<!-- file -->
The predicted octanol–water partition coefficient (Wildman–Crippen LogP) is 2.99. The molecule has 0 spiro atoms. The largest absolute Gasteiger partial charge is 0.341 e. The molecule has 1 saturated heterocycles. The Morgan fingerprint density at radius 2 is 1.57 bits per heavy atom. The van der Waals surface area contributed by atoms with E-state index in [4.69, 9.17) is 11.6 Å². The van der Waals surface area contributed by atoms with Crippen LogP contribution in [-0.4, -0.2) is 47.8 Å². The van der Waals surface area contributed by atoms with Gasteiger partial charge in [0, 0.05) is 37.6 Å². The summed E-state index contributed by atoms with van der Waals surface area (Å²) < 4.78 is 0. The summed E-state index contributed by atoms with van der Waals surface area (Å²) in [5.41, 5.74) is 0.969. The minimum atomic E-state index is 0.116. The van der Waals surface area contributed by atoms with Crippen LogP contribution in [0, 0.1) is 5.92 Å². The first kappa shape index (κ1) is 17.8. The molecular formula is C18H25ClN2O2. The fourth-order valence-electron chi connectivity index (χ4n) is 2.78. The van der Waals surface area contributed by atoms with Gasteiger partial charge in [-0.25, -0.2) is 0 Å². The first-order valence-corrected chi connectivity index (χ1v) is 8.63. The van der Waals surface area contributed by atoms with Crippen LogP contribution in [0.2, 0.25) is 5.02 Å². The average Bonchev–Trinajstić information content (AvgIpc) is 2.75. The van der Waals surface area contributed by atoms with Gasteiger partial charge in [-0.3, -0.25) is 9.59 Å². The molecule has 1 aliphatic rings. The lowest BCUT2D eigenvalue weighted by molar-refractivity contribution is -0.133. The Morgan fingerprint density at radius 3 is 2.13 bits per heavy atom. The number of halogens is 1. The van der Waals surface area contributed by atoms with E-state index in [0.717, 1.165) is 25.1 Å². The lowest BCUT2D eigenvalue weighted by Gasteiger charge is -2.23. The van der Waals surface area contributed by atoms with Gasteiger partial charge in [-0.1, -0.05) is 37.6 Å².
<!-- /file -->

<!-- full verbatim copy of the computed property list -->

The predicted octanol–water partition coefficient (Wildman–Crippen LogP) is 2.99. The molecule has 0 spiro atoms. The largest absolute Gasteiger partial charge is 0.341 e. The molecule has 1 saturated heterocycles. The Morgan fingerprint density at radius 2 is 1.57 bits per heavy atom. The van der Waals surface area contributed by atoms with E-state index in [4.69, 9.17) is 11.6 Å². The van der Waals surface area contributed by atoms with Crippen LogP contribution in [-0.4, -0.2) is 47.8 Å². The van der Waals surface area contributed by atoms with Gasteiger partial charge in [0, 0.05) is 37.6 Å². The summed E-state index contributed by atoms with van der Waals surface area (Å²) < 4.78 is 0. The summed E-state index contributed by atoms with van der Waals surface area (Å²) in [5.41, 5.74) is 0.969. The minimum atomic E-state index is 0.116. The van der Waals surface area contributed by atoms with Crippen LogP contribution in [0, 0.1) is 5.92 Å². The first kappa shape index (κ1) is 17.8. The molecular formula is C18H25ClN2O2. The fourth-order valence-electron chi connectivity index (χ4n) is 2.78. The van der Waals surface area contributed by atoms with Gasteiger partial charge in [-0.25, -0.2) is 0 Å². The first-order valence-corrected chi connectivity index (χ1v) is 8.63. The van der Waals surface area contributed by atoms with Crippen LogP contribution in [0.2, 0.25) is 5.02 Å². The average Bonchev–Trinajstić information content (AvgIpc) is 2.75. The van der Waals surface area contributed by atoms with Gasteiger partial charge in [-0.3, -0.25) is 9.59 Å². The molecule has 1 aliphatic rings. The lowest BCUT2D eigenvalue weighted by molar-refractivity contribution is -0.133. The Morgan fingerprint density at radius 3 is 2.13 bits per heavy atom. The number of halogens is 1. The van der Waals surface area contributed by atoms with E-state index in [0.717, 1.165) is 25.1 Å². The lowest BCUT2D eigenvalue weighted by Gasteiger charge is -2.23. The van der Waals surface area contributed by atoms with Gasteiger partial charge in [-0.1, -0.05) is 37.6 Å².